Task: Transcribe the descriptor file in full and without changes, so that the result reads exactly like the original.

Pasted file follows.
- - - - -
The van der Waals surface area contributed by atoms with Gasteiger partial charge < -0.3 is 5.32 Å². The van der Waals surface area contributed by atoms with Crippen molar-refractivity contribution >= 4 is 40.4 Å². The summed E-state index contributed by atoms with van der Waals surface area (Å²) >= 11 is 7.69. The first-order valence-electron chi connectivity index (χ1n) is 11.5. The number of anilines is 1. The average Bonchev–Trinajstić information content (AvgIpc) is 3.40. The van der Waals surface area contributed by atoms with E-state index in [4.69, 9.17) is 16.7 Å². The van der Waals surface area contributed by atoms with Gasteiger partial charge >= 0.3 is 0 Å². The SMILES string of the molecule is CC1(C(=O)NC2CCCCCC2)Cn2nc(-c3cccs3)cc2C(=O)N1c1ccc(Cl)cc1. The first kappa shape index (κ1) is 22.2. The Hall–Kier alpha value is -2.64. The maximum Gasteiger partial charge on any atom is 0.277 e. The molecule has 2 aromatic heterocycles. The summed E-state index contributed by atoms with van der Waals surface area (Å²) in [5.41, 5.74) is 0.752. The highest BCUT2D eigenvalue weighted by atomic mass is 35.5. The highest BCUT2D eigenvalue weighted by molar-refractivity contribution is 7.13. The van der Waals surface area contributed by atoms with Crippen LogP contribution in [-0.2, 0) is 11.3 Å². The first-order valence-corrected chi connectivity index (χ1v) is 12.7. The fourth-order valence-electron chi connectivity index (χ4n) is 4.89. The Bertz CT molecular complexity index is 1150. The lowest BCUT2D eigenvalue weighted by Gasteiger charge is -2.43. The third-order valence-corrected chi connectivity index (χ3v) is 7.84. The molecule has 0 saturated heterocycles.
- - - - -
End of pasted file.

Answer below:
The van der Waals surface area contributed by atoms with Gasteiger partial charge < -0.3 is 5.32 Å². The van der Waals surface area contributed by atoms with Crippen molar-refractivity contribution >= 4 is 40.4 Å². The summed E-state index contributed by atoms with van der Waals surface area (Å²) >= 11 is 7.69. The first-order valence-electron chi connectivity index (χ1n) is 11.5. The number of anilines is 1. The average Bonchev–Trinajstić information content (AvgIpc) is 3.40. The van der Waals surface area contributed by atoms with E-state index in [4.69, 9.17) is 16.7 Å². The van der Waals surface area contributed by atoms with Gasteiger partial charge >= 0.3 is 0 Å². The SMILES string of the molecule is CC1(C(=O)NC2CCCCCC2)Cn2nc(-c3cccs3)cc2C(=O)N1c1ccc(Cl)cc1. The first kappa shape index (κ1) is 22.2. The Hall–Kier alpha value is -2.64. The maximum Gasteiger partial charge on any atom is 0.277 e. The molecule has 2 aromatic heterocycles. The summed E-state index contributed by atoms with van der Waals surface area (Å²) in [5.41, 5.74) is 0.752. The highest BCUT2D eigenvalue weighted by atomic mass is 35.5. The highest BCUT2D eigenvalue weighted by molar-refractivity contribution is 7.13. The van der Waals surface area contributed by atoms with Crippen LogP contribution in [-0.2, 0) is 11.3 Å². The first-order valence-corrected chi connectivity index (χ1v) is 12.7. The fourth-order valence-electron chi connectivity index (χ4n) is 4.89. The Bertz CT molecular complexity index is 1150. The lowest BCUT2D eigenvalue weighted by Gasteiger charge is -2.43. The third-order valence-corrected chi connectivity index (χ3v) is 7.84. The molecule has 0 saturated heterocycles.